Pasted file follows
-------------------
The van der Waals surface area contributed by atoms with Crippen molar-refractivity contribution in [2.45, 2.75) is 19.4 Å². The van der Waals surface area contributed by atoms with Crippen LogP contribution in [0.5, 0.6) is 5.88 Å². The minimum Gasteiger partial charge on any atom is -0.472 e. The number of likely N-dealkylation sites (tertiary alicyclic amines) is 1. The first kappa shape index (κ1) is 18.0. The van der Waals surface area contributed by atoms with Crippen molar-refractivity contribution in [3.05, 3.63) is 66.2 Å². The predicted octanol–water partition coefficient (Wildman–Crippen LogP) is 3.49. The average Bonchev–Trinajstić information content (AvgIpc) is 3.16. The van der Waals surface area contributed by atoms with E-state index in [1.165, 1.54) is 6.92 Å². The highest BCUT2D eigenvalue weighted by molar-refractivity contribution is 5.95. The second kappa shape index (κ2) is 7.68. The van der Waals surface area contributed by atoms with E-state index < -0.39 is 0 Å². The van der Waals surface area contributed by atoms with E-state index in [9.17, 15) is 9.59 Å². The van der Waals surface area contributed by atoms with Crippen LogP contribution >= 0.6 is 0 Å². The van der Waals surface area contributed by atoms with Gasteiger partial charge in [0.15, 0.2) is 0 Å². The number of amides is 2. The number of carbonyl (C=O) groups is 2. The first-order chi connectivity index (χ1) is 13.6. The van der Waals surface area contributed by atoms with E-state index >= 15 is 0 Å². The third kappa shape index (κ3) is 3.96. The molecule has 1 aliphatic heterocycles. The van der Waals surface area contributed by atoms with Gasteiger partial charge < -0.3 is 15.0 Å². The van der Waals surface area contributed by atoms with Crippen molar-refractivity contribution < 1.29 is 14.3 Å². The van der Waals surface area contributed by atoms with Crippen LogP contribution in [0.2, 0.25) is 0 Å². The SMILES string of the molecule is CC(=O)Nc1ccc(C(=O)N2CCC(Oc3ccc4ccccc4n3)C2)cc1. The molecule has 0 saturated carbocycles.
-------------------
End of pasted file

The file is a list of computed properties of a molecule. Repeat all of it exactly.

The van der Waals surface area contributed by atoms with Crippen molar-refractivity contribution in [2.45, 2.75) is 19.4 Å². The van der Waals surface area contributed by atoms with Crippen LogP contribution in [0.5, 0.6) is 5.88 Å². The minimum Gasteiger partial charge on any atom is -0.472 e. The number of likely N-dealkylation sites (tertiary alicyclic amines) is 1. The first kappa shape index (κ1) is 18.0. The van der Waals surface area contributed by atoms with Crippen molar-refractivity contribution in [3.05, 3.63) is 66.2 Å². The predicted octanol–water partition coefficient (Wildman–Crippen LogP) is 3.49. The average Bonchev–Trinajstić information content (AvgIpc) is 3.16. The van der Waals surface area contributed by atoms with E-state index in [1.165, 1.54) is 6.92 Å². The highest BCUT2D eigenvalue weighted by molar-refractivity contribution is 5.95. The second kappa shape index (κ2) is 7.68. The van der Waals surface area contributed by atoms with E-state index < -0.39 is 0 Å². The van der Waals surface area contributed by atoms with E-state index in [9.17, 15) is 9.59 Å². The van der Waals surface area contributed by atoms with Crippen LogP contribution >= 0.6 is 0 Å². The van der Waals surface area contributed by atoms with Gasteiger partial charge in [0.15, 0.2) is 0 Å². The number of amides is 2. The number of carbonyl (C=O) groups is 2. The first-order chi connectivity index (χ1) is 13.6. The van der Waals surface area contributed by atoms with E-state index >= 15 is 0 Å². The third kappa shape index (κ3) is 3.96. The molecule has 1 aliphatic heterocycles. The van der Waals surface area contributed by atoms with Gasteiger partial charge < -0.3 is 15.0 Å². The van der Waals surface area contributed by atoms with Crippen molar-refractivity contribution < 1.29 is 14.3 Å². The van der Waals surface area contributed by atoms with Crippen LogP contribution in [0.2, 0.25) is 0 Å². The SMILES string of the molecule is CC(=O)Nc1ccc(C(=O)N2CCC(Oc3ccc4ccccc4n3)C2)cc1. The molecule has 0 saturated carbocycles.